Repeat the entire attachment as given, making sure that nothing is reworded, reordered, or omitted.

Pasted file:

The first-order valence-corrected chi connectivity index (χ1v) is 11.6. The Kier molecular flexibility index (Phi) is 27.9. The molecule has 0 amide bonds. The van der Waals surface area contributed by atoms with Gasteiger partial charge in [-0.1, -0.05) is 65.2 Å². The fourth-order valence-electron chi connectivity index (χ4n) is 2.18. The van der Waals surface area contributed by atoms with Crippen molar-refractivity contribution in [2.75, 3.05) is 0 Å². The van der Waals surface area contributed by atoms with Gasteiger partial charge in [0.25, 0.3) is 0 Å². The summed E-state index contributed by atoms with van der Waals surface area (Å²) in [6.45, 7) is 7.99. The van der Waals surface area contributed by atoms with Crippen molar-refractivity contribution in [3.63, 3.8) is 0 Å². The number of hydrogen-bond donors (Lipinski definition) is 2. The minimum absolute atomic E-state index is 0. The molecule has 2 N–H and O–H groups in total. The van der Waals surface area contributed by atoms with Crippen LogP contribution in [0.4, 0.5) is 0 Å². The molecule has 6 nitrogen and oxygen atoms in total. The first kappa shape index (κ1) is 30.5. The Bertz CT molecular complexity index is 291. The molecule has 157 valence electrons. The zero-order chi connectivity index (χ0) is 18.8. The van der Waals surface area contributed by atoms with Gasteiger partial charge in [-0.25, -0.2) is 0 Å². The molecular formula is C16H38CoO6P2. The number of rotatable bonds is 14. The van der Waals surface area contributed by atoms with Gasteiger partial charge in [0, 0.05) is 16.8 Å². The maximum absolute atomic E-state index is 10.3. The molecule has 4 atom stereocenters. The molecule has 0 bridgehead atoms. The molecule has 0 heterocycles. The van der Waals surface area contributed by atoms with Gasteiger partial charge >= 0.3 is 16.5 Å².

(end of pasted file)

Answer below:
The first-order valence-corrected chi connectivity index (χ1v) is 11.6. The Kier molecular flexibility index (Phi) is 27.9. The molecule has 0 amide bonds. The van der Waals surface area contributed by atoms with Gasteiger partial charge in [-0.1, -0.05) is 65.2 Å². The fourth-order valence-electron chi connectivity index (χ4n) is 2.18. The van der Waals surface area contributed by atoms with Crippen molar-refractivity contribution in [2.75, 3.05) is 0 Å². The van der Waals surface area contributed by atoms with Gasteiger partial charge in [0.25, 0.3) is 0 Å². The summed E-state index contributed by atoms with van der Waals surface area (Å²) in [6.45, 7) is 7.99. The van der Waals surface area contributed by atoms with Crippen molar-refractivity contribution in [3.63, 3.8) is 0 Å². The number of hydrogen-bond donors (Lipinski definition) is 2. The minimum absolute atomic E-state index is 0. The molecule has 2 N–H and O–H groups in total. The van der Waals surface area contributed by atoms with Crippen LogP contribution in [0.4, 0.5) is 0 Å². The molecule has 6 nitrogen and oxygen atoms in total. The first kappa shape index (κ1) is 30.5. The Bertz CT molecular complexity index is 291. The molecule has 157 valence electrons. The zero-order chi connectivity index (χ0) is 18.8. The van der Waals surface area contributed by atoms with Gasteiger partial charge in [-0.25, -0.2) is 0 Å². The molecular formula is C16H38CoO6P2. The number of rotatable bonds is 14. The van der Waals surface area contributed by atoms with Gasteiger partial charge in [0, 0.05) is 16.8 Å². The maximum absolute atomic E-state index is 10.3. The molecule has 4 atom stereocenters. The molecule has 0 bridgehead atoms. The molecule has 0 heterocycles. The van der Waals surface area contributed by atoms with Gasteiger partial charge >= 0.3 is 16.5 Å².